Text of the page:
How to Create a Linux Boot Disk in Windows
Linux Isn’t Always Available
A Linux user who finds that he cannot access his chosen operating system may not want to use Windows to help a user regain access to his computer. Knoppix can help repair disk errors, but sometimes a person just has to use a Microsoft Windows. Gamers who like to use Linux know this unfortunate fact of modern life. The process of creating bootable disks is similar in Windows and in the Macintosh OS.
Creating a Linu Boot Disk on CD or DVD
Even neophyte users of the Linux operating systemcan create a bootable Linux CD/DVD with ease. A computer user downloading Ubuntu, Debian, Mint or Knoppix needs:
1. A blank CD/DVD and a DVD-R optical drive
2. An image that burns ISO images, such as ImgBurn or Nero
3. The image for the Linux distribution he wants to run.
MP3 players have reduced the need to burn music CDs, but people put PowerPoint presentations and other forms of media onto DVD frequently.
1. Download the 1st CD or DVD image in the archives for the user’s chosen Linux distribution
2. Download ImgBurn
3. Install ImgBurn and start the software
4. Load the image for the bootable Linux disk ISO and place the blank CD in the drive.
5. Do a test run to spot any potential problems and then burn the ISO onto the DVD
6. Lower the speed to 8x to prevent write errors
7. Hit the burn button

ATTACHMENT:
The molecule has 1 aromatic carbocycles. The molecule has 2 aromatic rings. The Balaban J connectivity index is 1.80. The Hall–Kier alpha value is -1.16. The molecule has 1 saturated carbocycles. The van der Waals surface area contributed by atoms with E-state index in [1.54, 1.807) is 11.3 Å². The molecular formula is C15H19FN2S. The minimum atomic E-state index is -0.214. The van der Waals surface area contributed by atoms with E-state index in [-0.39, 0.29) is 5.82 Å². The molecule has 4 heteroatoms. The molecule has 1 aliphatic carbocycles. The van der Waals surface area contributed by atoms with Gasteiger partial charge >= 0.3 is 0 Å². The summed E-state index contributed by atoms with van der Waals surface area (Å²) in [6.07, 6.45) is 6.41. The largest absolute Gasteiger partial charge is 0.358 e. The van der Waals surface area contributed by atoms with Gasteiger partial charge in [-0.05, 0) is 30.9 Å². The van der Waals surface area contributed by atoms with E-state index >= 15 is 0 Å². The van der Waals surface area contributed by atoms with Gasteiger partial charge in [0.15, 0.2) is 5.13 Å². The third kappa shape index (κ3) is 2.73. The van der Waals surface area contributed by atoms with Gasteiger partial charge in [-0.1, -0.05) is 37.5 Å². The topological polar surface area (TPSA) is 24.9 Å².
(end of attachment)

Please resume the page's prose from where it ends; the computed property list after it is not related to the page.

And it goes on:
As long as the DVD burning process works correctly, the resulting disk is a bootable installation disk.
Creating Just a boot Disk
Linux installation disks allow the user to do many of the same things an old DOS floppy did or the original 3.5" or 5.25" boot floppies. A user needs access to a shell prompt to fix some problem with his Linux distribution. Fixing specific problems with the Linux operating system falls outside of the scope of the range of this article, but a site called Bootdisks.com provides images of straight boot disks that lets users download startup disks for several operating systems. DOS, Linux, Windows and the Mac OS are all included on the site.
Download the images and copy them directly onto the flash drive you wish to use to make a bootable Linux flash drive. The process for making a flash drive bootable with the Linux operating system is similar. Hewlett Packard offers a good bootable flash drive utility. Readers should remember that older computers may not support this functionality.
Unetbootin allows a computer user to create flash boot disks for multiple operating systems. Versions of this software exist for multiple operating systems. If a person just wants to create a bootable flash drive, he should download HP’s bootable flash drive utility. The procedure after using the flash utility to make it bootable is the same as creating a Linux installation CD or DVD.